The unusual spate of storms that has ruined the Christmas holiday for millions may not be over. Our hearts and prayers go out to those who lost loved ones and whose lives have been changed in Dallas, Mississippi and Arkansas. While not as destructive, more isolated tornadoes could strike Alabama, Georgia and the Florida panhandle on the last Monday of 2015. If you were in a storm warning, would you know, and more importantly, would you know what to do?
Ever since 2007, the National Weather Service changed the way it issues warnings for severe weather. Prior to that time, they changed from warning for entire counties to warnings based on a storm’s movements. These are called storm-based or polygon warnings, because the warnings are drawn as geometric shapes.
Here is an example of a polygon warning from the terrible tornado that struck Birmingham, Alabama on Christmas Day just before 6 pm. The red outline indicates the areas under the official NWS warning.
Jefferson county is highlighted in black. Does it mean that everyone inside the red polygon will experience a tornado? That depends because the polygon is based on current storm movement and other indications seen on radar by the NWS forecaster who issued the warning. There are cases, of course, where a storm weakens and the tornado threat dissipates. There are also situations where a tornado may change direction suddenly, causing the NWS to draw a different polygon.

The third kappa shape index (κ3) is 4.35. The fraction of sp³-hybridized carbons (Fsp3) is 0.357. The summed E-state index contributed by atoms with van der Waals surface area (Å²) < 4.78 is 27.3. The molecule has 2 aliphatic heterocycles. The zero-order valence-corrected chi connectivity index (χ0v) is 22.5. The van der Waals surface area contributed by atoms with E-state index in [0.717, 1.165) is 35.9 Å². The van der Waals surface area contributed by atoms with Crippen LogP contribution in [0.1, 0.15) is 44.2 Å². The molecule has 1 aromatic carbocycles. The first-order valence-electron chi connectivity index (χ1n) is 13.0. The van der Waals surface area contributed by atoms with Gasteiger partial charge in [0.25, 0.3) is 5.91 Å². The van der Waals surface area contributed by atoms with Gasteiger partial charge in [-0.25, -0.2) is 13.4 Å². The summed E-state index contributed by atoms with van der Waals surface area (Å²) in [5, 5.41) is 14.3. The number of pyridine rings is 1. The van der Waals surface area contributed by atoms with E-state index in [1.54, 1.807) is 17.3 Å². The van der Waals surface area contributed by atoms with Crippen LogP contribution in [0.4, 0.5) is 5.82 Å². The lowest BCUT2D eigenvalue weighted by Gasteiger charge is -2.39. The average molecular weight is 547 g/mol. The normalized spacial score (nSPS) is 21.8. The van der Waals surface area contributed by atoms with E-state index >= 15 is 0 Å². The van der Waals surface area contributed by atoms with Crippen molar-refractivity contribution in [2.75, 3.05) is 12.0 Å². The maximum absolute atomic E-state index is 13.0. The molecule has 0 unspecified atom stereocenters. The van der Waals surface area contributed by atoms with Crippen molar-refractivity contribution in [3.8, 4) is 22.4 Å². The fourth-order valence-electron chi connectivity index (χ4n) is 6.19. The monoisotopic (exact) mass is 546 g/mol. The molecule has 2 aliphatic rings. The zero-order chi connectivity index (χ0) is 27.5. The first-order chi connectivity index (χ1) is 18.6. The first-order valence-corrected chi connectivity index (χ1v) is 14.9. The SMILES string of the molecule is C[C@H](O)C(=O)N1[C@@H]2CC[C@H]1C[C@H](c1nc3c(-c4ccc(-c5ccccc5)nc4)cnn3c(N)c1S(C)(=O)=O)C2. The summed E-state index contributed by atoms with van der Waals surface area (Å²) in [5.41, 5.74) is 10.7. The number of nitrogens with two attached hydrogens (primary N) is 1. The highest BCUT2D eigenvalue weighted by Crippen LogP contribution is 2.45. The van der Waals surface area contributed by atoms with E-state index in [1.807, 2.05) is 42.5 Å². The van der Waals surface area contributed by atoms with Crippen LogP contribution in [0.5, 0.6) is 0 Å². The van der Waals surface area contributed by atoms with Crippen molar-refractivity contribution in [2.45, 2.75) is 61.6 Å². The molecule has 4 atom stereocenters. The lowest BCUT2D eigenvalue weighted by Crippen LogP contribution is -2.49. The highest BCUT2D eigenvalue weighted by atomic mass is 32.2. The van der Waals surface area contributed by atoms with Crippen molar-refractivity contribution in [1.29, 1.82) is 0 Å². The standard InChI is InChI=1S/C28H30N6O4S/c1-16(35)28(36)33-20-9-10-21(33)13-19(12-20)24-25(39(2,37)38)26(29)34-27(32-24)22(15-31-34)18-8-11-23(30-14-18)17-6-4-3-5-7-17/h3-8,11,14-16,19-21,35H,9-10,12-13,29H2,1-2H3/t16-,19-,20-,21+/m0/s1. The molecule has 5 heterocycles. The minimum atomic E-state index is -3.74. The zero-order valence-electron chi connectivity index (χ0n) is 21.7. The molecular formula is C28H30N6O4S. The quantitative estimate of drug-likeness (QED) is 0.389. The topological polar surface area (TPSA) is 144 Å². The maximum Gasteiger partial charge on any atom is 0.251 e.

Keep in mind that if you are within the polygon, it is possible that you may not experience the direct impact of the tornado. However, that doesn’t mean avoiding deadly consequences. This picture, taken by the National Weather Service in Birmingham underscores the danger of being in the polygon. Common objects can become missiles; you can see what happened to that car.
So, if you are notified that you are in the polygon, get somewhere safe, like the lowest floor of your home in a room without windows like the basement, a bathroom or closet. If you’re outside, get to a sturdy building and again, stay away from windows as storm winds can hurl objects like projectiles.
How would know you are in a polygon? Well, most warning systems, like weather radios, outdoor sirens and TV broadcasts still indicate warnings based on counties. Consider subscribing to a service like WeatherCall, which will call, text or email you when your exact location falls within an NWS warning polygon.
In the warning example above, weather radios sounded in Jefferson county, panicking many. However, people in places like Gardendale, Morris and Adamsville, for example, didn’t need to shelter as it was only raining there with some occasional thunder. They were not in the polygon.
To know for sure if you are in danger get WeatherCall. Hopefully, the next storm threat won’t loom for a while, but as we’ve seen, severe weather doesn’t follow a schedule or respect holidays.
If you’d like more information on WeatherCall for home or business use, please feel free to email me: firstname.lastname@example.org.